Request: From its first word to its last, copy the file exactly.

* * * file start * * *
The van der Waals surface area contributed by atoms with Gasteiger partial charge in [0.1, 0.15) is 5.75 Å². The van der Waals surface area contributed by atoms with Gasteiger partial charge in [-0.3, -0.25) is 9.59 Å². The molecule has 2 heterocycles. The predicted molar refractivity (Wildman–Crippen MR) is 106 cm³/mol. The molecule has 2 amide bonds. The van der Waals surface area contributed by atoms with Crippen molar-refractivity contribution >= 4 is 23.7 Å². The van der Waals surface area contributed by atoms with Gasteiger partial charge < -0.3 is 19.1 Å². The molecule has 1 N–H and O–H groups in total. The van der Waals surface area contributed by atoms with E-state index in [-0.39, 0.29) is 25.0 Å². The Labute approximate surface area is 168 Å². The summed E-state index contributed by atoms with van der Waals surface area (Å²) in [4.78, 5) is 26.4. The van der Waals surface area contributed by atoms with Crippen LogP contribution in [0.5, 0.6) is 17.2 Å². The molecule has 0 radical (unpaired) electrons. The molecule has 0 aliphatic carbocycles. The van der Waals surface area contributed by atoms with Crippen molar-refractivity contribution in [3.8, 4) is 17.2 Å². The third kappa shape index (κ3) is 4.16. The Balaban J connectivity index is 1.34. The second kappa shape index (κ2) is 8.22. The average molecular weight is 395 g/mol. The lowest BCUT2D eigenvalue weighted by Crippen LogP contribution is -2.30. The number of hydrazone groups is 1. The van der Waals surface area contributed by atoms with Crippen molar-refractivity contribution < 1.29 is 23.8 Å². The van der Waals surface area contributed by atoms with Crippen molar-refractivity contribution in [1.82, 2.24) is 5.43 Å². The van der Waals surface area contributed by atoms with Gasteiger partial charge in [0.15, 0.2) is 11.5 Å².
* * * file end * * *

The van der Waals surface area contributed by atoms with Gasteiger partial charge in [0.1, 0.15) is 5.75 Å². The van der Waals surface area contributed by atoms with Gasteiger partial charge in [-0.3, -0.25) is 9.59 Å². The molecule has 2 heterocycles. The predicted molar refractivity (Wildman–Crippen MR) is 106 cm³/mol. The molecule has 2 amide bonds. The van der Waals surface area contributed by atoms with Crippen molar-refractivity contribution >= 4 is 23.7 Å². The van der Waals surface area contributed by atoms with Gasteiger partial charge < -0.3 is 19.1 Å². The molecule has 1 N–H and O–H groups in total. The van der Waals surface area contributed by atoms with E-state index in [-0.39, 0.29) is 25.0 Å². The Labute approximate surface area is 168 Å². The summed E-state index contributed by atoms with van der Waals surface area (Å²) in [4.78, 5) is 26.4. The van der Waals surface area contributed by atoms with Crippen LogP contribution in [0.5, 0.6) is 17.2 Å². The molecule has 0 radical (unpaired) electrons. The molecule has 0 aliphatic carbocycles. The van der Waals surface area contributed by atoms with Crippen molar-refractivity contribution in [3.8, 4) is 17.2 Å². The third kappa shape index (κ3) is 4.16. The Balaban J connectivity index is 1.34. The second kappa shape index (κ2) is 8.22. The average molecular weight is 395 g/mol. The lowest BCUT2D eigenvalue weighted by Crippen LogP contribution is -2.30. The number of hydrazone groups is 1. The van der Waals surface area contributed by atoms with Crippen molar-refractivity contribution < 1.29 is 23.8 Å². The van der Waals surface area contributed by atoms with Crippen molar-refractivity contribution in [1.82, 2.24) is 5.43 Å². The van der Waals surface area contributed by atoms with Gasteiger partial charge in [0.15, 0.2) is 11.5 Å².